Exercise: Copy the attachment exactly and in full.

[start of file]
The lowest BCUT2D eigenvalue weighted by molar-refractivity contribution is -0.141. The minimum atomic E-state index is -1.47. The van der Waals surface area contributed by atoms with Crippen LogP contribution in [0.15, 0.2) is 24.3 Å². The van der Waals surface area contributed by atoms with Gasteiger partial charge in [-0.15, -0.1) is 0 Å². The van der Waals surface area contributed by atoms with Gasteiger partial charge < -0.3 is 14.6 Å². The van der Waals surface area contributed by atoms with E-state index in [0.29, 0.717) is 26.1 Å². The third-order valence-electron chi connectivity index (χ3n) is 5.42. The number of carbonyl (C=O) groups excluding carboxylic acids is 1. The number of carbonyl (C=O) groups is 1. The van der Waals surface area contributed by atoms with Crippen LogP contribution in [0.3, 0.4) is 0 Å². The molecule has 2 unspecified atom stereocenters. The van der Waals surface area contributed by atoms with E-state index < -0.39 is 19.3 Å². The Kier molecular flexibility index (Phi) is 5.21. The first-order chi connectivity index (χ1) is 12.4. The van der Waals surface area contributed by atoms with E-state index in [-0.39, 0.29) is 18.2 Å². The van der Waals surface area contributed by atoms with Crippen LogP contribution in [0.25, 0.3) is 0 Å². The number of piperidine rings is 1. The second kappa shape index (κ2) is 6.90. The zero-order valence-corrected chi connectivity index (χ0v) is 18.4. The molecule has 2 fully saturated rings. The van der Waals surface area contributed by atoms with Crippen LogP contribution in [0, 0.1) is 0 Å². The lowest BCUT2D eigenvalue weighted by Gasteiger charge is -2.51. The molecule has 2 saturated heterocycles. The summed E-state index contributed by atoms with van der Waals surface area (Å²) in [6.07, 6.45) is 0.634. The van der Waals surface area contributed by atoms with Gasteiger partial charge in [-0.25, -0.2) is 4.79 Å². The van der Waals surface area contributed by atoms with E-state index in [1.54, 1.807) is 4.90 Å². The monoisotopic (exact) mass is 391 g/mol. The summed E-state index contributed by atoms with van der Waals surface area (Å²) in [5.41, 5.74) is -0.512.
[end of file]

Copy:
The lowest BCUT2D eigenvalue weighted by molar-refractivity contribution is -0.141. The minimum atomic E-state index is -1.47. The van der Waals surface area contributed by atoms with Crippen LogP contribution in [0.15, 0.2) is 24.3 Å². The van der Waals surface area contributed by atoms with Gasteiger partial charge in [-0.15, -0.1) is 0 Å². The van der Waals surface area contributed by atoms with Gasteiger partial charge < -0.3 is 14.6 Å². The van der Waals surface area contributed by atoms with E-state index in [0.29, 0.717) is 26.1 Å². The third-order valence-electron chi connectivity index (χ3n) is 5.42. The number of carbonyl (C=O) groups excluding carboxylic acids is 1. The number of carbonyl (C=O) groups is 1. The van der Waals surface area contributed by atoms with Crippen LogP contribution in [0.3, 0.4) is 0 Å². The molecule has 2 unspecified atom stereocenters. The van der Waals surface area contributed by atoms with E-state index < -0.39 is 19.3 Å². The Kier molecular flexibility index (Phi) is 5.21. The first-order chi connectivity index (χ1) is 12.4. The van der Waals surface area contributed by atoms with E-state index in [-0.39, 0.29) is 18.2 Å². The van der Waals surface area contributed by atoms with Crippen LogP contribution in [0.25, 0.3) is 0 Å². The number of piperidine rings is 1. The second kappa shape index (κ2) is 6.90. The zero-order valence-corrected chi connectivity index (χ0v) is 18.4. The molecule has 2 fully saturated rings. The van der Waals surface area contributed by atoms with Crippen LogP contribution in [0, 0.1) is 0 Å². The lowest BCUT2D eigenvalue weighted by Gasteiger charge is -2.51. The molecule has 2 saturated heterocycles. The summed E-state index contributed by atoms with van der Waals surface area (Å²) in [6.07, 6.45) is 0.634. The van der Waals surface area contributed by atoms with Gasteiger partial charge in [-0.25, -0.2) is 4.79 Å². The van der Waals surface area contributed by atoms with E-state index in [1.54, 1.807) is 4.90 Å². The monoisotopic (exact) mass is 391 g/mol. The summed E-state index contributed by atoms with van der Waals surface area (Å²) in [5.41, 5.74) is -0.512.